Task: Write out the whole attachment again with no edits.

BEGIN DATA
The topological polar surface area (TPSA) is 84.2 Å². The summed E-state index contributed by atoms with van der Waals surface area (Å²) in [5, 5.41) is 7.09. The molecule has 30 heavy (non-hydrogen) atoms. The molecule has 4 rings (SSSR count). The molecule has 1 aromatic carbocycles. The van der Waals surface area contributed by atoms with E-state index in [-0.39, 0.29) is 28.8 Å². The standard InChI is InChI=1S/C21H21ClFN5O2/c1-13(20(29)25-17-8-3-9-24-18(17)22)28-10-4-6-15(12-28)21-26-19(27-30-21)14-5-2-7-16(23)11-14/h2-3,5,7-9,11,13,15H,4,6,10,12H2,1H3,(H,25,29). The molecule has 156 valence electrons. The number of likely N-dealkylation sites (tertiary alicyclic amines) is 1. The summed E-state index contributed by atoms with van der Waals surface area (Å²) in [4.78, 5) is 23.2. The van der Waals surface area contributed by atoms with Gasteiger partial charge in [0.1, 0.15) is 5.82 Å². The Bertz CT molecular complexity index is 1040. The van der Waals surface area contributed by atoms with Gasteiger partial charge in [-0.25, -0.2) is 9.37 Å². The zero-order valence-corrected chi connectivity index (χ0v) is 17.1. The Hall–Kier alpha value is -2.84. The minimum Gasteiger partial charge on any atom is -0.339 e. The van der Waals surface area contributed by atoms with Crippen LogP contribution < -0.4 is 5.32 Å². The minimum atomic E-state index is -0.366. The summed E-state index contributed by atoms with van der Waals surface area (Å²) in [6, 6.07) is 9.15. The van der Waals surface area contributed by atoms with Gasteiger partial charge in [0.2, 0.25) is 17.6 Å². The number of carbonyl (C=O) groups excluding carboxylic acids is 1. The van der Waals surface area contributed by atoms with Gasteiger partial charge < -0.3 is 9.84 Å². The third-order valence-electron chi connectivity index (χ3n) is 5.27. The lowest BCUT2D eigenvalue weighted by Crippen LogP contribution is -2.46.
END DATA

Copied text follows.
The topological polar surface area (TPSA) is 84.2 Å². The summed E-state index contributed by atoms with van der Waals surface area (Å²) in [5, 5.41) is 7.09. The molecule has 30 heavy (non-hydrogen) atoms. The molecule has 4 rings (SSSR count). The molecule has 1 aromatic carbocycles. The van der Waals surface area contributed by atoms with E-state index in [-0.39, 0.29) is 28.8 Å². The standard InChI is InChI=1S/C21H21ClFN5O2/c1-13(20(29)25-17-8-3-9-24-18(17)22)28-10-4-6-15(12-28)21-26-19(27-30-21)14-5-2-7-16(23)11-14/h2-3,5,7-9,11,13,15H,4,6,10,12H2,1H3,(H,25,29). The molecule has 156 valence electrons. The number of likely N-dealkylation sites (tertiary alicyclic amines) is 1. The summed E-state index contributed by atoms with van der Waals surface area (Å²) in [4.78, 5) is 23.2. The van der Waals surface area contributed by atoms with Gasteiger partial charge in [0.1, 0.15) is 5.82 Å². The Bertz CT molecular complexity index is 1040. The van der Waals surface area contributed by atoms with Gasteiger partial charge in [-0.25, -0.2) is 9.37 Å². The zero-order valence-corrected chi connectivity index (χ0v) is 17.1. The Hall–Kier alpha value is -2.84. The minimum Gasteiger partial charge on any atom is -0.339 e. The van der Waals surface area contributed by atoms with Crippen LogP contribution < -0.4 is 5.32 Å². The minimum atomic E-state index is -0.366. The summed E-state index contributed by atoms with van der Waals surface area (Å²) in [6, 6.07) is 9.15. The van der Waals surface area contributed by atoms with Gasteiger partial charge in [0.2, 0.25) is 17.6 Å². The number of carbonyl (C=O) groups excluding carboxylic acids is 1. The van der Waals surface area contributed by atoms with Gasteiger partial charge < -0.3 is 9.84 Å². The third-order valence-electron chi connectivity index (χ3n) is 5.27. The lowest BCUT2D eigenvalue weighted by Crippen LogP contribution is -2.46.